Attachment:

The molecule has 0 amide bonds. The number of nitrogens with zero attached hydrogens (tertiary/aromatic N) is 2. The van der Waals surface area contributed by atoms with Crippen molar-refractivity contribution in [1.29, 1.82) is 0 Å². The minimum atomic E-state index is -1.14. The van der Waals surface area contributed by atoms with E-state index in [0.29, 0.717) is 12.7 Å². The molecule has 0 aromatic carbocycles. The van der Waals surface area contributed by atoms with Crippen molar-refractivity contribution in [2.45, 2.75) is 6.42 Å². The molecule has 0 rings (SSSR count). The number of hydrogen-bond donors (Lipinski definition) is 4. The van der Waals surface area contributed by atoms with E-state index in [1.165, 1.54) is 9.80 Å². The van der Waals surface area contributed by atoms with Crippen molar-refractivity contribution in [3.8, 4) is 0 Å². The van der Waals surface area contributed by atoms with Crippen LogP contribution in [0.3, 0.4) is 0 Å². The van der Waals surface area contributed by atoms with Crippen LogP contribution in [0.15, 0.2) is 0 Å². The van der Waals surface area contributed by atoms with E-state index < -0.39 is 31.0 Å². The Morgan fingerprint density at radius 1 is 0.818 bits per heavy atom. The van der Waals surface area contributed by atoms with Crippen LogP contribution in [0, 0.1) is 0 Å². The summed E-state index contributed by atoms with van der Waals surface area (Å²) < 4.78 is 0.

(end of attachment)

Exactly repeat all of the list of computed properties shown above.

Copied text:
The molecule has 0 amide bonds. The number of nitrogens with zero attached hydrogens (tertiary/aromatic N) is 2. The van der Waals surface area contributed by atoms with Crippen molar-refractivity contribution in [1.29, 1.82) is 0 Å². The minimum atomic E-state index is -1.14. The van der Waals surface area contributed by atoms with E-state index in [0.29, 0.717) is 12.7 Å². The molecule has 0 aromatic carbocycles. The van der Waals surface area contributed by atoms with Crippen molar-refractivity contribution in [2.45, 2.75) is 6.42 Å². The molecule has 0 rings (SSSR count). The number of hydrogen-bond donors (Lipinski definition) is 4. The van der Waals surface area contributed by atoms with E-state index in [1.165, 1.54) is 9.80 Å². The van der Waals surface area contributed by atoms with Crippen molar-refractivity contribution in [3.8, 4) is 0 Å². The van der Waals surface area contributed by atoms with Crippen LogP contribution in [0.3, 0.4) is 0 Å². The van der Waals surface area contributed by atoms with Crippen LogP contribution in [0.15, 0.2) is 0 Å². The van der Waals surface area contributed by atoms with E-state index < -0.39 is 31.0 Å². The Morgan fingerprint density at radius 1 is 0.818 bits per heavy atom. The van der Waals surface area contributed by atoms with Crippen LogP contribution in [0, 0.1) is 0 Å². The summed E-state index contributed by atoms with van der Waals surface area (Å²) < 4.78 is 0.